Even if it’s not true (referring to our particular brand of Protestant Charismatic Christianity), we are better off. We live a better life by believing. I am here, with my wife. I am not doing drugs or alcohol. I am taking care of my kids. You see that, right? We are better off even if it’s all lies.

What I did not learn until later was that Mike had converted in jail, and had received probation because of this. He was also physically abusing that pretty young wife. But as long as he would remain in the religious community, he had a way of remaining at large (provided that he did not do drugs or alcohol, attended regular meetings, and so forth.)

This what I call The Payoff: Each religion provides a benefit for believing. In the case of Christianity this has historically taken the form of a tight (often secret) community, with all that that entails. There is no doubt that religion has provided a powerful set of networks which have been a central way of grooming leaders within our culture.

Back to the core issue of this blog: Whether the bible is the “Word of God”. The central tenet of modern Evangelical Fundamentalist Protestant Christianity (yes I will be this specific in this blog) is that the bible was effectively faxed from heaven in its current form. Thus, the bible is literally a word for word speaking from the Mind of God. I have actually argued this point with various Christians (some of whom were, admittedly, very conservative) and have been told by them that the King James translators were guided by the Hand of God. (No kidding.) Thus, the King James translation of the bible (and no other translation) contains the correct and true reading of God’s Word. (If you were born in a country that does not speak English, I guess you are out of luck.)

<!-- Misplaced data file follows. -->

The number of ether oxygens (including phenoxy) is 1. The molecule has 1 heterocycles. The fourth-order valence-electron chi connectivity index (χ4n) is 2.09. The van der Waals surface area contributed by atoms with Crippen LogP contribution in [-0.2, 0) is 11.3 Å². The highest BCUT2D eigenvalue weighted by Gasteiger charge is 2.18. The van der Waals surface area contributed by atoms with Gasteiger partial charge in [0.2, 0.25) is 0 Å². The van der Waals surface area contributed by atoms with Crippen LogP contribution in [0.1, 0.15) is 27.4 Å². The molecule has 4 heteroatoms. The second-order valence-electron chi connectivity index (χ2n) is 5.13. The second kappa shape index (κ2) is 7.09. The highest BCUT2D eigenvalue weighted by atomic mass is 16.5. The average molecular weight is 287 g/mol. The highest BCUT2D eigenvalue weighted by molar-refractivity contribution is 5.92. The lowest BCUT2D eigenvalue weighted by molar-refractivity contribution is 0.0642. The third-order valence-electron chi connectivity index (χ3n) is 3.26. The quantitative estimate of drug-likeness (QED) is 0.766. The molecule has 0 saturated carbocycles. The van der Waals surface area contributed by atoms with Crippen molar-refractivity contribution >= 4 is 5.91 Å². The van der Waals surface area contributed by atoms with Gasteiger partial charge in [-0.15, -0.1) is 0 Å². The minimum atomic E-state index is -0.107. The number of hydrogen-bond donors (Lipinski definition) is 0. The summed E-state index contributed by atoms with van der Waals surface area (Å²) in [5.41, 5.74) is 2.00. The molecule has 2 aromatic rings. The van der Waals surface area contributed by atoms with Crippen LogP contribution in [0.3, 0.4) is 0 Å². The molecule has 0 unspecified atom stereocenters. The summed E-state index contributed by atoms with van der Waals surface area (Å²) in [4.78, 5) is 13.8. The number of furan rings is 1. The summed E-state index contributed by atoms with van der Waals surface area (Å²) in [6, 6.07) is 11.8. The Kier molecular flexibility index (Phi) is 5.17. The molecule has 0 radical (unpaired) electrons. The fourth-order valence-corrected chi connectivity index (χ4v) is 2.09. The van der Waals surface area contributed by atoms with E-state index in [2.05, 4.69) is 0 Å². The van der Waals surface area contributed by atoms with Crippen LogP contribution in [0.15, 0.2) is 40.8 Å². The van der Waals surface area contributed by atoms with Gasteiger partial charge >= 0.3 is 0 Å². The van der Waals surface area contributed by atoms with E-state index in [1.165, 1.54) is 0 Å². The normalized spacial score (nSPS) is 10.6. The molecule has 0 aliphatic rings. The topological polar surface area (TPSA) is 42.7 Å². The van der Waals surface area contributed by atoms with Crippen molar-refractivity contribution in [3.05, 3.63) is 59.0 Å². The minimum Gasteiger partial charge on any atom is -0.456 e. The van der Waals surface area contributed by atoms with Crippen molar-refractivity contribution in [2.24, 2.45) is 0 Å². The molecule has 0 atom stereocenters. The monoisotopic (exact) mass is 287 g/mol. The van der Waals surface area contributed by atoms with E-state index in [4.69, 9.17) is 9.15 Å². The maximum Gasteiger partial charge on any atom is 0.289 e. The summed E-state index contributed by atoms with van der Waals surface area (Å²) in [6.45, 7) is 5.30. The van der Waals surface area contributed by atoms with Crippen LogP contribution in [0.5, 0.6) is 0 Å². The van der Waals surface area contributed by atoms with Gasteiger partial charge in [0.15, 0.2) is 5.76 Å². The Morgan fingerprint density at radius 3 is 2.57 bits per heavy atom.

And, of course, every single detail in the bible is literally true and correct in every way. You can argue with these folks all you like: Trust me, I used to be one of them. I certainly was not capable at that time of admitting the possibility that I might be wrong. This is the central marker of religion: An extreme reluctance to admit the possibility that what you have been indoctrinated to believe might not be true.

And therein lies the thing that I want to ask for from my friends, and those who are kindred souls (I hope you are out there): I will certainly admit that I could be wrong. Please be kind enough to return the favor. I will not take kindly to a Christian soul telling me that I am going to Hell (although that may not stop you). I like to think that I am as spiritual a man as anyone I have known. Certainly, I work at it pretty hard. Thus, I will not accept the concept from any religion that their brand of “The Truth” is the only path to God.

Like I told my son tonight: I do not want my Christian friend to stop being Christian any more than I want my Hindu friend to stop being Hindu. All I am asking for is that all of my religious friends admit that they could be wrong. I will surely do the same. I would submit, though, that it is physically impossible to admit that your religion might be wrong, while asserting that your religion’s particular book is the “Word of God”.

It may even be impossible to believe the “foma”, the comfortable religious lies, while admitting they could be wrong. It would defeat the purpose of making you a true believer, if the possibility existed that the religion could be wrong. Thus, I may effectively be asking for the end of religion. I am not sure that would be a bad thing, although you may disagree. Certainly, for me, I will no longer believe the convenient lies. I choose to seek what I call the Non-Cultural Truth. Assuming that religion is culture, then there is a possibility for a core of Truth underlying all religions. Many have sought this. I may be on a vain quest, but it is certainly one which I relish. Join me there, please.

One thought on “Inspired

  1. Pingback: Payoff | Scars Upon the Earth